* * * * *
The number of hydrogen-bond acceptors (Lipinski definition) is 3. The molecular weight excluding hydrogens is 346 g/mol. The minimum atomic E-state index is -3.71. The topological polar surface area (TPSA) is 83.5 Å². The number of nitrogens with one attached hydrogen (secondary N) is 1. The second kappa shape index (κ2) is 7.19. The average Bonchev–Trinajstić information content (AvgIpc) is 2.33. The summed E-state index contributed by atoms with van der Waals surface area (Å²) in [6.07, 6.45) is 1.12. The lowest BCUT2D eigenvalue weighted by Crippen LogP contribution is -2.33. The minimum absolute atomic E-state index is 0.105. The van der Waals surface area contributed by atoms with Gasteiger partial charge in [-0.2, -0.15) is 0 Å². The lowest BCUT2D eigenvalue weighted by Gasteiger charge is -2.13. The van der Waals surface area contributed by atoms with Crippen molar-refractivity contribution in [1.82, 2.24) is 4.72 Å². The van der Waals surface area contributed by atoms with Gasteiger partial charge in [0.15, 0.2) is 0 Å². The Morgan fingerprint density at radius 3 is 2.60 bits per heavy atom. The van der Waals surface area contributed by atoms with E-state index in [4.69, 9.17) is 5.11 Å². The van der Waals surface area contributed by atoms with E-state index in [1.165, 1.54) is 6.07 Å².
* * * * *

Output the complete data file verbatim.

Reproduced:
The number of hydrogen-bond acceptors (Lipinski definition) is 3. The molecular weight excluding hydrogens is 346 g/mol. The minimum atomic E-state index is -3.71. The topological polar surface area (TPSA) is 83.5 Å². The number of nitrogens with one attached hydrogen (secondary N) is 1. The second kappa shape index (κ2) is 7.19. The average Bonchev–Trinajstić information content (AvgIpc) is 2.33. The summed E-state index contributed by atoms with van der Waals surface area (Å²) in [6.07, 6.45) is 1.12. The lowest BCUT2D eigenvalue weighted by Crippen LogP contribution is -2.33. The minimum absolute atomic E-state index is 0.105. The van der Waals surface area contributed by atoms with Gasteiger partial charge in [-0.2, -0.15) is 0 Å². The lowest BCUT2D eigenvalue weighted by Gasteiger charge is -2.13. The van der Waals surface area contributed by atoms with Crippen molar-refractivity contribution in [1.82, 2.24) is 4.72 Å². The van der Waals surface area contributed by atoms with Gasteiger partial charge in [0.15, 0.2) is 0 Å². The Morgan fingerprint density at radius 3 is 2.60 bits per heavy atom. The van der Waals surface area contributed by atoms with E-state index in [4.69, 9.17) is 5.11 Å². The van der Waals surface area contributed by atoms with E-state index in [1.165, 1.54) is 6.07 Å².